Gun restrictions face uphill battle even under Biden
SAN DIEGO (AP) – The gun debate in America will soon enter a new chapter with a Democrat in the White House after four years under President Donald Trump in which gun control advocates developed a long wish list for reform amid a spate of large-scale mass killings in places like Las Vegas, El Paso and Parkland, Florida.
The items on the agenda — largely relegated to the political shelf in recent years — include renewing a ban on AR-style rifles, universal background checks, restrictions on high-capacity magazines and a federal red flag law designed to prevent people at risk of harming themselves or others from purchasing a firearm.
But virtually all of those will require Congress to act.
The most coveted piece of legislation by gun control advocates has been a renewal of the ban on “assault weapons” that expired in 2004. Biden played a central role in pushing through that decade-long ban, and he has pledged to push for another ban on the semiautomatic long guns that have only surged in popularity since their return to the market.
Much has changed since that ban was pushed through — from the political landscape to the saturation of those firearms in the civilian market.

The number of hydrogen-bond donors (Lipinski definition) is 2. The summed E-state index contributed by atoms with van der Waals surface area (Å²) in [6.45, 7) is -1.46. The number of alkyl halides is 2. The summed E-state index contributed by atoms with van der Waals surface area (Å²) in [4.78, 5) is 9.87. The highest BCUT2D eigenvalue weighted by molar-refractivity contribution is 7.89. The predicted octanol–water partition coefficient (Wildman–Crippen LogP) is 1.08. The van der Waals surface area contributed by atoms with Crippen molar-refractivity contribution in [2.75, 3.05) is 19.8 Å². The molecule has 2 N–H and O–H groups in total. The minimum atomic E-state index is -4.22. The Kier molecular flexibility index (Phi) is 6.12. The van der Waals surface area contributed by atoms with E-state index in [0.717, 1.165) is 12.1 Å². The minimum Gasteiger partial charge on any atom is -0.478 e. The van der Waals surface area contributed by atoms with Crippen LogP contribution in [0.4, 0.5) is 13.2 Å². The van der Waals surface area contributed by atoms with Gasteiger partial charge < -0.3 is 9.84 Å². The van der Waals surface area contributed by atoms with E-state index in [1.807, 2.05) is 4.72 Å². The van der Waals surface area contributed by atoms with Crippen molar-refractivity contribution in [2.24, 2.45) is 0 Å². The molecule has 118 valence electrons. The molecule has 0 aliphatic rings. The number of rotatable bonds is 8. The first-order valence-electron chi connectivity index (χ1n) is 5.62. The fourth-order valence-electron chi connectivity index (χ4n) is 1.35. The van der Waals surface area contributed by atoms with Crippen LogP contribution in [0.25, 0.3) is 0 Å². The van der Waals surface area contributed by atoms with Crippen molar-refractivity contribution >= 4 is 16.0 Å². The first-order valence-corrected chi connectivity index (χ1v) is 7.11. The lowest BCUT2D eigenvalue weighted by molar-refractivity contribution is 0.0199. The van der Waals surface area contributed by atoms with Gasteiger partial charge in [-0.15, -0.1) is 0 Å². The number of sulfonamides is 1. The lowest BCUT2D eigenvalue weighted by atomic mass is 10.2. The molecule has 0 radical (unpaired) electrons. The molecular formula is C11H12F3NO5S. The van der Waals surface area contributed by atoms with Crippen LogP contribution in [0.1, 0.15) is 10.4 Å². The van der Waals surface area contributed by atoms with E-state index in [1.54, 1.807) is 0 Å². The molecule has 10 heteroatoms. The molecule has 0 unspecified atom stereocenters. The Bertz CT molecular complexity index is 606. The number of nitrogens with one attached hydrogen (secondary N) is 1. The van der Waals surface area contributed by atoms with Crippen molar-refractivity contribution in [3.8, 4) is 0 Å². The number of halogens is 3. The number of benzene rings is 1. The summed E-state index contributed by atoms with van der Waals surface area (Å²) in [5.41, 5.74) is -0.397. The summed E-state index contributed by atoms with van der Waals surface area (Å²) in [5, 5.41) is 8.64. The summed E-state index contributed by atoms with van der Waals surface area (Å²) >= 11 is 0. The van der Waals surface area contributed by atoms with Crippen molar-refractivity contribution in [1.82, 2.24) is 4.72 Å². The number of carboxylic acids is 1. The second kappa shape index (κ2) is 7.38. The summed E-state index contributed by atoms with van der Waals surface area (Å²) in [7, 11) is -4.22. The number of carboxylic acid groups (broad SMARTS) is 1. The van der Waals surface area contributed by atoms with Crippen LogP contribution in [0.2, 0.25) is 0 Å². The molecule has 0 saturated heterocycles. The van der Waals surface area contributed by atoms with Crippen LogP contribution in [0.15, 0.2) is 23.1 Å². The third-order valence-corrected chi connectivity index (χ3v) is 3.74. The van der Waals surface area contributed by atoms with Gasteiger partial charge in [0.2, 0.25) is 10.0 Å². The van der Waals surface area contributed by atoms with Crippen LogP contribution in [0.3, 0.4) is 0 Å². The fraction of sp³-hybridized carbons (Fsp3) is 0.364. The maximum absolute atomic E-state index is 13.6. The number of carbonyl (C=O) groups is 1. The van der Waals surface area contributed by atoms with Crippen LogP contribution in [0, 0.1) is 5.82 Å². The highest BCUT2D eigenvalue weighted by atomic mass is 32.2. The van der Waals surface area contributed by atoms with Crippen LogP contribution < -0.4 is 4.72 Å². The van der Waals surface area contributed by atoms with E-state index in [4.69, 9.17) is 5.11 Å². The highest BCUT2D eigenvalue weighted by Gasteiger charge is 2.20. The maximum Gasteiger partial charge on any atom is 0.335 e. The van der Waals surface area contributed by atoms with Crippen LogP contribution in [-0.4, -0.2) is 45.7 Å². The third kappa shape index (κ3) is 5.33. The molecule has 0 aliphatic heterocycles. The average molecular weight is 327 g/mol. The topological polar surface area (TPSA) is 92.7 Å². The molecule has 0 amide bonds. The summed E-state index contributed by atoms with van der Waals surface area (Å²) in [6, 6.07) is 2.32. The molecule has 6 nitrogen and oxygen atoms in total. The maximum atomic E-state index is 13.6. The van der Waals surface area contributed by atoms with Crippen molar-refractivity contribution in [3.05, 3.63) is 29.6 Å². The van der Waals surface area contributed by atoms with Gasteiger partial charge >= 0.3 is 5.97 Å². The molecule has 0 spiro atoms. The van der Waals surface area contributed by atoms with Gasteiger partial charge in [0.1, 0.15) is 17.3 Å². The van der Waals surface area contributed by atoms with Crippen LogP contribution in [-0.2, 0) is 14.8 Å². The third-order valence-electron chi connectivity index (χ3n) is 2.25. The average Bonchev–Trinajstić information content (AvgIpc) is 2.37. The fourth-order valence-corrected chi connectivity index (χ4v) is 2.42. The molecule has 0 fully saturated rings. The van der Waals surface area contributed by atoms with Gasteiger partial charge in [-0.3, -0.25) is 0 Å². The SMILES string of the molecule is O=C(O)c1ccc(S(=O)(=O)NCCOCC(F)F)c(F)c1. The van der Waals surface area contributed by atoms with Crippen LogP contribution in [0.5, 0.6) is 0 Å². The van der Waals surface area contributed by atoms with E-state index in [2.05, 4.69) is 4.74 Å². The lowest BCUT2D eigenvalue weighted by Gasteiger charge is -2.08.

In the years leading up to and following the ban, there were an estimated 8.5 million AR-platform rifles in circulation in the United States. Since the ban was lifted, the rifles — called “modern sporting rifles” by the industry — have only surged in popularity. The National Shooting Sports Foundation now estimates there are more than 17 million in circulation. And there are likely significantly more after this year, which consistently smashed monthly records for federal background checks.
The Executive Director of San Diego County Gun Owners, Michael Schwartz, joined Good Morning San Diego to discuss Biden Administration’s plans for gun owners and what that means for Californians.